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Topic: Problem controling a 360° winch servo (Read 835 times) previous topic - next topic

ico7liv

Jul 22, 2017, 10:33 pm Last Edit: Jul 22, 2017, 10:39 pm by ico7liv
Hello Arduino community :)

I just received a  360° winch servo (model : SW5513-6MA), and after some hours working with it, I really dont understand how it works.


My goal is to be able to stop into 3 differents positions : 0° / 120° / 240°


My code:
Code: [Select]
#include <Servo.h>

Servo myservo;

int pos = 0;
int now = 0;
int next;

void setup() {
  Serial.begin(115200);
}

void loop() {

    Serial.println("goto +120°");
      myservo.attach(7);
    next = now+120;
  for (pos = now ; pos <= next ; pos += 1) {
    // in steps of 1 degree
    myservo.write(pos);
    delay(15);
  }
  Serial.print("position : ");
  now = myservo.read();
  Serial.println(now);
    myservo.detach();


  delay(3000);

}


Serial résult :
Code: [Select]

goto +120°
position : 180
goto +120°
position : 180
goto +120°
position : 180
goto +120°
position : 180
goto +120°
position : 180
goto +120°
position : 180
goto +120°
position : 180
goto +120°



Physical result : the servo turns more than 360° everytime, instead of +120°

Thanks for your help, and informations about 360 winch servo you could give me :)


Robin2

Post a link to the datasheet or user manual for the servo. Have you got a continuous rotation servo? If so you can't control the position. Only the speed and direction.

Slow things down a lot and print the value of pos for each movement of the servo. Maybe increment in steps of 10 degrees to reduce the number of steps for testing. Also print the value of next.

Move the line myservo.attach(7); into setup() and delete the line myservo.detach();

The function myServo.read() is pretty useless as it just tells you what you already know - the last position commanded.


...R
Two or three hours spent thinking and reading documentation solves most programming problems.

ico7liv

Thanks for your help Robin2 :)

I dont have any datasheet for this SW5513-6MA servo. I waiting for Hobbyking answer about it..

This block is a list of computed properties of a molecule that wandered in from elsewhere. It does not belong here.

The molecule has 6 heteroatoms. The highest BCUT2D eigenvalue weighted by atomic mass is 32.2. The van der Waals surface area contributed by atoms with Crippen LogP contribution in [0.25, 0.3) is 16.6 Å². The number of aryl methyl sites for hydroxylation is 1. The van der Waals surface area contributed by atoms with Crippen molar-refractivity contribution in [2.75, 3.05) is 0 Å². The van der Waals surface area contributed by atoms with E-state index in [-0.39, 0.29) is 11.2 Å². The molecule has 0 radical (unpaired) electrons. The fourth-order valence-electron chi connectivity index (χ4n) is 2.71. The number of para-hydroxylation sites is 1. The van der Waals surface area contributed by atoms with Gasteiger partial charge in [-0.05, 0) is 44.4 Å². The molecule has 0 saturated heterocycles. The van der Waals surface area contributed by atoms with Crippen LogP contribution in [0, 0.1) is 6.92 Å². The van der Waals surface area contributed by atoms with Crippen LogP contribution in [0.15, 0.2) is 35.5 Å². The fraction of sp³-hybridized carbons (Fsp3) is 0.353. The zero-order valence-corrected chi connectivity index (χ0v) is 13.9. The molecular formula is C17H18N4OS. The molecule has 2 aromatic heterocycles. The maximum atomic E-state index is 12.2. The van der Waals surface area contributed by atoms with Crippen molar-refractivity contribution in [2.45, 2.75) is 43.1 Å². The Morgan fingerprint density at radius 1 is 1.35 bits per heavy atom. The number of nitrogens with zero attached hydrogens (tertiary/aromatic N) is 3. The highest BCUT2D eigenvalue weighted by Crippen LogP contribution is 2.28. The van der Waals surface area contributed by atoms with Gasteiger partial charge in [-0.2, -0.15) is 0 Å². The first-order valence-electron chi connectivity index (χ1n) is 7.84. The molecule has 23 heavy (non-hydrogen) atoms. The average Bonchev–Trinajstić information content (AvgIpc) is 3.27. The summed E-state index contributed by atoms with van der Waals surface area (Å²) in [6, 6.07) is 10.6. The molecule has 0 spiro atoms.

It's supposed to be a WINCH servo, not a continous rotation servo. So I should be able to control the position, right ?

Here is a new test, where my goal is to go the the 90° position.


CODE
Code: [Select]

#include <Servo.h>

Servo myservo;

int pos = 0;

void setup() {
  Serial.begin(115200);
  myservo.attach(7);

}

void loop() {

    Serial.println("BEGIN : goto 90°");
    for (pos = 0 ; pos < 90 ; pos += 10) {
    myservo.write(pos);
    Serial.println(pos);
    delay(150);
  }

    delay(3000);

}



SERIAL CONSOLE
Code: [Select]
BEGIN : goto 90°
0
10
20
30
40
50
60
70
80
BEGIN : goto 90°
0
10
20
30
40
50
60
70
80
BEGIN : goto 90°
0
10
20
30
40
50
60
70
80


Servo behavior (video) : 
It turns more than 180°. Then go back -180° I dont know why.

slipstick

It's a winch servo, intended to wind a rope round a drum. Most winch servos travel for several turns not just 360 degrees. And judging from the comments on the Hobbyking page this one does too...one comment says 4.5 turns in each direction another says 6 turns total.

If true that suggests that a movement of 120 degrees is going to correspond roughly to write(25) or (35),  though I'd be using writeMicroseconds() for better control. If you try the example Knob sketch it should be very easy to check exactly what the servo is doing.

Steve

Robin2

@ico7liv, why didn't you post the link that @slipstick found?

I have a feeling, from looking at that and other sail winch servos on the Hobby King page that the OP's servo just works through 360 degrees. Other servos list the number of turns. Alternatively the 25T in the name means that it can do 25 turns - which seems unlikely.

In any case the way servos are controlled means that servo.write(0) is one extreme of the motion and servo.write(180) is the other extreme even is the actual number of degrees moved is far greater.

If it really is a 360 degree servo then servo.write(90) would make it go to 180 degrees etc.

And, as @slipstick has said it would be much better to use servo.writeMicroseconds() for finer control.

...R
Two or three hours spent thinking and reading documentation solves most programming problems.

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